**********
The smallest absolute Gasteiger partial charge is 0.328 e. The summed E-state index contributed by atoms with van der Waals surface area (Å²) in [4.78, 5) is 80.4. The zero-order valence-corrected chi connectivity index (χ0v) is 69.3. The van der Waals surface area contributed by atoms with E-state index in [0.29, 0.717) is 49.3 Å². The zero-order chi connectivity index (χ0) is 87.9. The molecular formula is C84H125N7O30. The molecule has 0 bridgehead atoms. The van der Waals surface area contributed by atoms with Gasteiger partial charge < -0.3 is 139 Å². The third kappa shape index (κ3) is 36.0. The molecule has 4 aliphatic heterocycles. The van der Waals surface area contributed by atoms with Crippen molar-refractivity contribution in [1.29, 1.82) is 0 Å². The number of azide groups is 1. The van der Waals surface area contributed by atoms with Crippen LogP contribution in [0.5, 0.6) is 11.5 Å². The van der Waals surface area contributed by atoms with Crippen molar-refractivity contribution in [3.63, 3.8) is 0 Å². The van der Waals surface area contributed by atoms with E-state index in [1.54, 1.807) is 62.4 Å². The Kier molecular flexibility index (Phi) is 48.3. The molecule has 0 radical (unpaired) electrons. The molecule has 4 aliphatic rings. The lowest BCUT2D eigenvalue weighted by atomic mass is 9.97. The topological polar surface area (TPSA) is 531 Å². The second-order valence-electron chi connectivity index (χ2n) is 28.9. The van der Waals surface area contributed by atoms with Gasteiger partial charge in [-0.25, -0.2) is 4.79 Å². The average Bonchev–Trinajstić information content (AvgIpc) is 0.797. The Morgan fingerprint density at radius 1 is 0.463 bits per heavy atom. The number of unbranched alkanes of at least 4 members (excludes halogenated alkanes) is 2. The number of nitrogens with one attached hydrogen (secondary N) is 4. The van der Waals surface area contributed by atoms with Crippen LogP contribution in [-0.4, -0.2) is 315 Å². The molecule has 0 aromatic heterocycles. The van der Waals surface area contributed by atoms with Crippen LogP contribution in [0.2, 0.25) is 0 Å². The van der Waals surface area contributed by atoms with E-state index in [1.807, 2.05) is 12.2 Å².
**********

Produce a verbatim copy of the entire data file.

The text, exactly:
The smallest absolute Gasteiger partial charge is 0.328 e. The summed E-state index contributed by atoms with van der Waals surface area (Å²) in [4.78, 5) is 80.4. The zero-order valence-corrected chi connectivity index (χ0v) is 69.3. The van der Waals surface area contributed by atoms with E-state index in [0.29, 0.717) is 49.3 Å². The zero-order chi connectivity index (χ0) is 87.9. The molecular formula is C84H125N7O30. The molecule has 0 bridgehead atoms. The van der Waals surface area contributed by atoms with Gasteiger partial charge < -0.3 is 139 Å². The third kappa shape index (κ3) is 36.0. The molecule has 4 aliphatic heterocycles. The van der Waals surface area contributed by atoms with Crippen molar-refractivity contribution in [1.29, 1.82) is 0 Å². The number of azide groups is 1. The van der Waals surface area contributed by atoms with Crippen LogP contribution in [0.5, 0.6) is 11.5 Å². The van der Waals surface area contributed by atoms with Crippen molar-refractivity contribution in [3.63, 3.8) is 0 Å². The van der Waals surface area contributed by atoms with E-state index in [1.54, 1.807) is 62.4 Å². The Kier molecular flexibility index (Phi) is 48.3. The molecule has 0 radical (unpaired) electrons. The molecule has 4 aliphatic rings. The lowest BCUT2D eigenvalue weighted by atomic mass is 9.97. The topological polar surface area (TPSA) is 531 Å². The second-order valence-electron chi connectivity index (χ2n) is 28.9. The van der Waals surface area contributed by atoms with Gasteiger partial charge in [-0.25, -0.2) is 4.79 Å². The average Bonchev–Trinajstić information content (AvgIpc) is 0.797. The Morgan fingerprint density at radius 1 is 0.463 bits per heavy atom. The number of unbranched alkanes of at least 4 members (excludes halogenated alkanes) is 2. The number of nitrogens with one attached hydrogen (secondary N) is 4. The van der Waals surface area contributed by atoms with Crippen LogP contribution in [-0.4, -0.2) is 315 Å². The molecule has 0 aromatic heterocycles. The van der Waals surface area contributed by atoms with Crippen LogP contribution in [0.2, 0.25) is 0 Å². The van der Waals surface area contributed by atoms with E-state index in [1.807, 2.05) is 12.2 Å².